Thailand has an overwhelming number of places to eat, there is no arguing that, and Pai is no exception.

Finding good restaurants and food is a large part of what we do when we are travelling and Pai had some great places worth mentioning. Whether you are looking for traditional Thai, other ethnic foods or a little taste of home, chances are you’ll be able to find something delicious while you’re there.

Here are our top picks for a variety of different types of meals and restaurants in Pai

Cheap Thai Food

Cheap Thai food in Pai

We often like to go out of the main tourist areas, or at least a little off the beaten path, and find some hidden gems on our own. We found a great little restaurant just off the walking street with some pretty good Thai food at amazing prices. While we couldn’t find a name, we have the directions so finding it may be a bit like a treasure hunt – but who doesn’t like those? If you are on the walking street, head east and turn right at the intersection before the Pai Mae Hong Son Bus Station. Take the second left and then the first right. On the southeast corner of that intersection you’ll find the restaurant, of no distinguishable name. If you just want some tasty and cheap Thai food without the search, Dang Thai Food also serves great dishes and, even though it’s on a busy strip, it maintains an authentic feel. At around 40THB a dish, it’s definitely a restaurant to visit.


For Burger Lovers

burger queen pai, thailand

It’s true we write a lot about burgers, but when you find a place that can make a great burger, it’s hard not to talk about it! We passed Burger Queen a few times while walking around Pai. We were talking to an expat who happened to mention the property in an offhand comment, and it stuck. Looking at TripAdvisor reviews had us thinking about it even more. We had just driven back from the outskirts of Pai in the pouring rain, had dried off as best we could and were getting pretty hungry when we decided we wouldn’t bother hunting down a restaurant, we’d see how good the burgers at Burger Queen were. They were amazing. Between us we had a classic burger and the Hawaiin burger and a side of homemade fries and ate pretty much in silence after the grunts of enjoyment with our first bites. This place definitely satisfied our burger craving and we highly recommend it to anyone looking for a bit of Western fare in between all the amazing Thai food you’ll find in Pai.

Breakfast, Coffee, and A Great Vibe

om garden pai food

While socializing on the walking street, Om Garden Café was recommended to us for a breakfast spot. We found it cozy and tranquil and quite unique with it’s tropical garden hideaway feel. The service was impeccable, the coffee was a perfect start to the day and there was a great selection of meals on the menu. Delicious food with reasonable prices, this is also a great place to do some work (they have free WiFi) or read a book and relax.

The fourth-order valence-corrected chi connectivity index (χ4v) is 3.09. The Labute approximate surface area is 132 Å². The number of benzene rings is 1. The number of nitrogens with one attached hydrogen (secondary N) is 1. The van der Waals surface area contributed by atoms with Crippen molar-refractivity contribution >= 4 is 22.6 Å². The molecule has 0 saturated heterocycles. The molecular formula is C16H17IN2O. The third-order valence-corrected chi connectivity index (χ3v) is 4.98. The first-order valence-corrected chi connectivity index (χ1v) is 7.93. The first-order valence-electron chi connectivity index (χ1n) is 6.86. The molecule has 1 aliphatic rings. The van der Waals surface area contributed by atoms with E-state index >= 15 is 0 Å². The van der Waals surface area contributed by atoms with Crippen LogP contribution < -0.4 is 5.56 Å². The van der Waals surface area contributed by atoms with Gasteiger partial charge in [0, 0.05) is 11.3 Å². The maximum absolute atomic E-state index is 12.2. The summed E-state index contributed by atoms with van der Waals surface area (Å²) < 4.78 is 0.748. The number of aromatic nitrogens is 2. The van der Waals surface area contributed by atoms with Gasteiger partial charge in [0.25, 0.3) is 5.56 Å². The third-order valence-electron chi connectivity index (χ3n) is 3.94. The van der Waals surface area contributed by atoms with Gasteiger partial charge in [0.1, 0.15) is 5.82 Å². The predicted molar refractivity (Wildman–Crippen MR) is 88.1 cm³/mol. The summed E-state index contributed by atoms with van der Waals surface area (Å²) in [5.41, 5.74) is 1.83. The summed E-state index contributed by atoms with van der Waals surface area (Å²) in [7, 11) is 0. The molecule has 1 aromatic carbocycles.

Want A Full Guide To Pai And How To Get There? 

Walking Street, Street Food

fried insects on walking street in pai

No, we’re not suggesting that fried insects are the best option in Pai – although we can’t say as we haven’t tried them – but you can definitely find a wide range of food on the walking street. We’ve already raved a bit about Grandma’s Pancakes, but we thought it was deserving of another mention. You’ll find many food vendors along the walking street with a wide variety of food. Meat skewers, pad Thai, fried insects – you’ll find it all but the one we thought was the most enticing and delicious was this little stand, with a little woman, serving little pancakes that were big in taste.

grandmas pancakes pai

You can get 10 regular pancakes with syrup for 30THB (around $1) or enjoy a variety of different flavours for slightly more. She’ll make chocolate, chocolate banana, Nutella pancakes and even savory ones like sausage and egg pancakes. We stopped several times during our time in Pai to grab an order of pancakes from the friendly, little woman serving them from behind a small stand.

Desserts And Some Coffee


Pai Siam Bistro in Pai Thailand

We’ve also mentioned Pai Siam as it was one of our favourite places to stop for a coffee on the walking street and was also the place that led us to find our little oasis in Pai, Soi One Bedrooms. If you’re looking for some good café style beverages and some homemade desserts, Pai Siam Bistro is a great place in a good location with reasonable prices. Located in the middle of the walking street, beside a handmade lampshade business of the same name, Pai Siam, this bistro is tucked behind their gellati stand and is definitely worth the visit.


Stay tuned for our third, and last, part of “How We Slice It – A Guide To Pai” where we will provide information on some of the attractions in Pai.